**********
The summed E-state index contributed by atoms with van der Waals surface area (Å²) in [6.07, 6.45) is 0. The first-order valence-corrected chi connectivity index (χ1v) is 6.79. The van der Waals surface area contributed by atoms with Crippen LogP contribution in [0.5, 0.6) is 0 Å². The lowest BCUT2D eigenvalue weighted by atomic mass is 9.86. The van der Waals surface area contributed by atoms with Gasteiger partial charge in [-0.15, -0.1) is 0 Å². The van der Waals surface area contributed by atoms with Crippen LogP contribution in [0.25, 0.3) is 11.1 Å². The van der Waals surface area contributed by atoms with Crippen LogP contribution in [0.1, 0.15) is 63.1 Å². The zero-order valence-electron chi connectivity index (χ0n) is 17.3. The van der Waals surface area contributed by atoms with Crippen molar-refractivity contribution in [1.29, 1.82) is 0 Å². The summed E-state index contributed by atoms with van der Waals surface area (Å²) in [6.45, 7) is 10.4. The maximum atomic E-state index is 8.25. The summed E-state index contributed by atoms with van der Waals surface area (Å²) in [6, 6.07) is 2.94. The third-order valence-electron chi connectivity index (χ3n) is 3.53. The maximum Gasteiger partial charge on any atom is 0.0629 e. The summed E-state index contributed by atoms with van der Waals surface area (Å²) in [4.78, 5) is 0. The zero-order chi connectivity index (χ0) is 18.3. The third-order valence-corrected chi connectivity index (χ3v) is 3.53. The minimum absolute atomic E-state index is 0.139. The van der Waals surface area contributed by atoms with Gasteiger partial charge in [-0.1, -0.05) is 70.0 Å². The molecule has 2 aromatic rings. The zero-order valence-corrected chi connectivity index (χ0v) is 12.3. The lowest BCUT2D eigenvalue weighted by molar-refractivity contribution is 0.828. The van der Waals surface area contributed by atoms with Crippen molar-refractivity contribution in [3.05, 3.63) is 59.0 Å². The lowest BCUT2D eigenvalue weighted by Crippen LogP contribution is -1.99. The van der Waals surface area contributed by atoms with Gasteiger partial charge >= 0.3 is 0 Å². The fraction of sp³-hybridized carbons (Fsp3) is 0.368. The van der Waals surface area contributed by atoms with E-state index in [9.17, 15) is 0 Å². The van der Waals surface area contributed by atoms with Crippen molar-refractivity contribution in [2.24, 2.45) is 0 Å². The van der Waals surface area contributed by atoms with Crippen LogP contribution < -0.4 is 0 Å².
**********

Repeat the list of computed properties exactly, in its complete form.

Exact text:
The summed E-state index contributed by atoms with van der Waals surface area (Å²) in [6.07, 6.45) is 0. The first-order valence-corrected chi connectivity index (χ1v) is 6.79. The van der Waals surface area contributed by atoms with Crippen LogP contribution in [0.5, 0.6) is 0 Å². The lowest BCUT2D eigenvalue weighted by atomic mass is 9.86. The van der Waals surface area contributed by atoms with Gasteiger partial charge in [-0.15, -0.1) is 0 Å². The van der Waals surface area contributed by atoms with Crippen LogP contribution in [0.25, 0.3) is 11.1 Å². The van der Waals surface area contributed by atoms with Crippen LogP contribution in [0.1, 0.15) is 63.1 Å². The zero-order valence-electron chi connectivity index (χ0n) is 17.3. The van der Waals surface area contributed by atoms with Crippen molar-refractivity contribution in [1.29, 1.82) is 0 Å². The summed E-state index contributed by atoms with van der Waals surface area (Å²) in [6.45, 7) is 10.4. The maximum atomic E-state index is 8.25. The summed E-state index contributed by atoms with van der Waals surface area (Å²) in [6, 6.07) is 2.94. The third-order valence-electron chi connectivity index (χ3n) is 3.53. The maximum Gasteiger partial charge on any atom is 0.0629 e. The summed E-state index contributed by atoms with van der Waals surface area (Å²) in [4.78, 5) is 0. The zero-order chi connectivity index (χ0) is 18.3. The third-order valence-corrected chi connectivity index (χ3v) is 3.53. The minimum absolute atomic E-state index is 0.139. The van der Waals surface area contributed by atoms with Gasteiger partial charge in [-0.1, -0.05) is 70.0 Å². The molecule has 2 aromatic rings. The zero-order valence-corrected chi connectivity index (χ0v) is 12.3. The lowest BCUT2D eigenvalue weighted by molar-refractivity contribution is 0.828. The van der Waals surface area contributed by atoms with Crippen molar-refractivity contribution in [3.05, 3.63) is 59.0 Å². The lowest BCUT2D eigenvalue weighted by Crippen LogP contribution is -1.99. The van der Waals surface area contributed by atoms with Gasteiger partial charge >= 0.3 is 0 Å². The fraction of sp³-hybridized carbons (Fsp3) is 0.368. The van der Waals surface area contributed by atoms with E-state index in [9.17, 15) is 0 Å². The van der Waals surface area contributed by atoms with Crippen molar-refractivity contribution in [2.24, 2.45) is 0 Å². The van der Waals surface area contributed by atoms with Crippen LogP contribution < -0.4 is 0 Å².